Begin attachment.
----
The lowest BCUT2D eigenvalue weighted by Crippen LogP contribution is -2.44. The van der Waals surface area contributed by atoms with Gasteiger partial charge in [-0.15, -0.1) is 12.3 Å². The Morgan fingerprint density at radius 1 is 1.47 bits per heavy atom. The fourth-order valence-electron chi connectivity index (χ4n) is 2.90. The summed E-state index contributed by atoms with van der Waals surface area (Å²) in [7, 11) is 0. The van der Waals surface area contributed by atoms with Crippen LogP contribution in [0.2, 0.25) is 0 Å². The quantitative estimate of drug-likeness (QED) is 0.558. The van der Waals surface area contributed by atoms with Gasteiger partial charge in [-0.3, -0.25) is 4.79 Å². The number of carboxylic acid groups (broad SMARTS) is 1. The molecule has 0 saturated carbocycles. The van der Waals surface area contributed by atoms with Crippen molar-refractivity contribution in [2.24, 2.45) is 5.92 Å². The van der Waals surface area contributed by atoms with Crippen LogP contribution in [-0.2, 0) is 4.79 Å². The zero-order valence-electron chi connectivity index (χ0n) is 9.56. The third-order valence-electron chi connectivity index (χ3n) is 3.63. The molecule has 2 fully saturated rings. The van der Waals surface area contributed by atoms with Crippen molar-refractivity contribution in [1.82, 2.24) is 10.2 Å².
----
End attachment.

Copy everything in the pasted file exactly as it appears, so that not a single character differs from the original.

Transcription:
The lowest BCUT2D eigenvalue weighted by Crippen LogP contribution is -2.44. The van der Waals surface area contributed by atoms with Gasteiger partial charge in [-0.15, -0.1) is 12.3 Å². The Morgan fingerprint density at radius 1 is 1.47 bits per heavy atom. The fourth-order valence-electron chi connectivity index (χ4n) is 2.90. The summed E-state index contributed by atoms with van der Waals surface area (Å²) in [7, 11) is 0. The van der Waals surface area contributed by atoms with Crippen LogP contribution in [0.2, 0.25) is 0 Å². The quantitative estimate of drug-likeness (QED) is 0.558. The van der Waals surface area contributed by atoms with Gasteiger partial charge in [-0.3, -0.25) is 4.79 Å². The number of carboxylic acid groups (broad SMARTS) is 1. The molecule has 0 saturated carbocycles. The van der Waals surface area contributed by atoms with Crippen molar-refractivity contribution in [2.24, 2.45) is 5.92 Å². The van der Waals surface area contributed by atoms with Crippen LogP contribution in [-0.2, 0) is 4.79 Å². The zero-order valence-electron chi connectivity index (χ0n) is 9.56. The third-order valence-electron chi connectivity index (χ3n) is 3.63. The molecule has 2 fully saturated rings. The van der Waals surface area contributed by atoms with Crippen molar-refractivity contribution in [1.82, 2.24) is 10.2 Å².